lunatic asylum

Inside a British lunatic asylum

One building dominated the horizon near where I grew up in north east London. It had the distinctive, squat, red-brick water tower common to the Victorian era British lunatic asylum. This was Claybury Hospital, a vast complex covering 290 acres for treating the mentally ill of east London and the Essex suburbs.

Both my parents were on the medical staff at Claybury in the 1960s and in fact, it’s where they met – in the cafeteria. However, my father decided psychiatry wasn’t his bag and changed careers but my mother was there until the asylum closed in the late 1980s. Despite all the criticism and misinformation levelled at psychiatric hospitals, as well as the fear they inspired, she loved the work.

To go inside a lunatic asylum

As a child, I got a privileged look at life in an asylum. And it fascinated me. Every weekend, I’d accompany my father in the car to pick up my mother as she came off her Saturday and Sunday shifts. As with many psychiatric hospitals, the grounds were idyllic. Beautifully landscaped with pristine lawns, chestnut trees, a large willow, an eighteenth century manor house incorporated into the hospital, tennis courts and two big old churches – Anglican and Catholic.

As children, my sister and I would go and practice our serve on the tennis court, which I think was for staff, while outside the wire fence, patients would walk around in their dressing gowns in what could often look like a mildly zombified state. I assumed this is what they meant by a “chemical straitjacket”. Quite frequently, patients would wander out of the main gates and into the local town and then be returned by police officers or locals.

It’s hard to convey the scale of Claybury. But it was like a self-contained village even generating its own electricity up to 1929. The hospital was a combination of closed, semi-closed and open wards. There was therefore a large cohort of permanently resident patients for whom Claybury put on a detailed calendar of social and sports activity. In 1964, a Social and Recreational Centre was opened that put on dances with a small orchestra providing the music.

From lunatic asylum to therapeutic community

In the 1960s, the hospital pioneered what was called the ‘therapeutic community’ approach to its 2,000 patients. Patients and staff collaborated on day-to-day functions. And former patients were employed to work with nurses on the domestic chores to keep the wards clean and functioning. This was termed the “Claybury revolution” and not all staff, used to a more authoritarian regime, liked the new way. But it was mandated by two charismatic and reforming managers at Claybury – Denis Martin and John Pippard.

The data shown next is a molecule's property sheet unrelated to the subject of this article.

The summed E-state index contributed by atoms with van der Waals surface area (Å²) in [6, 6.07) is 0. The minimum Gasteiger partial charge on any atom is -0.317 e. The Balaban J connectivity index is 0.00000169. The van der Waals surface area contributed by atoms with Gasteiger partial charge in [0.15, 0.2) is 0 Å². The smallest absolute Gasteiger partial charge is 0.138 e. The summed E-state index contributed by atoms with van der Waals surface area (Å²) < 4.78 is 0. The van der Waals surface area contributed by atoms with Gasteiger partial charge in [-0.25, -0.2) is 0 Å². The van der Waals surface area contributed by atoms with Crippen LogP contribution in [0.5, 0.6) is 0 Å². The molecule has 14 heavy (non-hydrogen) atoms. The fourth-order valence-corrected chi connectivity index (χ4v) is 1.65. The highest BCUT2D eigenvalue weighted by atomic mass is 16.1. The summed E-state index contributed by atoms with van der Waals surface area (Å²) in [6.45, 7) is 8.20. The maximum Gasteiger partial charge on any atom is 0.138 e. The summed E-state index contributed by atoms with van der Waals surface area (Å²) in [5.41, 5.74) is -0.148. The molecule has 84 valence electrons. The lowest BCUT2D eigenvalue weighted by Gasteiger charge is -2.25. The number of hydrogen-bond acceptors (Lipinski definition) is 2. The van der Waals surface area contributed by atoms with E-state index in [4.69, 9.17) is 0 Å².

They wanted to break with the old stereotypes of the Victorian asylum. Decisions on treatment would be made through democratic discussion and, as far as was possible, patients were encouraged to take responsibility for their own behaviour. The therapeutic community approach at Claybury become an international talking point in mental health circles.

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I was always taken by the personal relationship that my mother had with patients at the asylum. She would bring their artwork and even cookery home to share. I’ll be honest, as a child I was reticent to eat the cakes made at Claybury. I remember blurting out: “What if they put a razor blade in there?” Seriously ignorant comment. And I’d get a telling off for saying such a thing. When a patient passed away, my mother was genuinely upset. There were strong bonds between some of the patients and medical staff.

Controversial treatments

In terms of the controversial aspects of Claybury – one can’t ignore the use of lobotomies for a period. My mother was present at one and the nurse next to her fainted during the procedure. This awful operation was thankfully discontinued but not before it had ruined many lives. What still continues to this day is the use of electroconvulsive therapy (ECT). That is sending an electric current through the brain, normally to address severe depression.

I’m always amazed at the number of people who think ECT doesn’t happen anymore. It very much does. But way more sparingly than fifty years ago. I once asked my mother how ECT worked and she told me that a consultant had once summed it up to her: “We have now idea what it does but it seems to do the job”. In other words, ECT is based purely on the empirically observed, surface results without much idea of what it’s doing beneath the surface.

Contrary to what many people think, it’s performed under general anaesthetic – though in the old days that was not always the case. Having sadly lost a friend to depression (he jumped off a motorway bridge head first), I realise that for some people any cure is grabbed at when all else has failed. My mother recalled being on ‘suicide watch’ at Claybury when a patient in bed during the night tore a button off his pyjama bottoms, split it in half, and managed to slash his wrists. My mother told me this to illustrate how suicidal feelings can overwhelm some poor souls.

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There is no doubting the asylum system was flawed and you wouldn’t re-invent it. However, nobody believes that we spend anywhere near enough on mental health or that ‘care in the community’ and the closure of the asylums was driven as much be cost saving as a desire for better therapies. And sadly, there is a high representation of mentally ill people in another institution these days: prisons.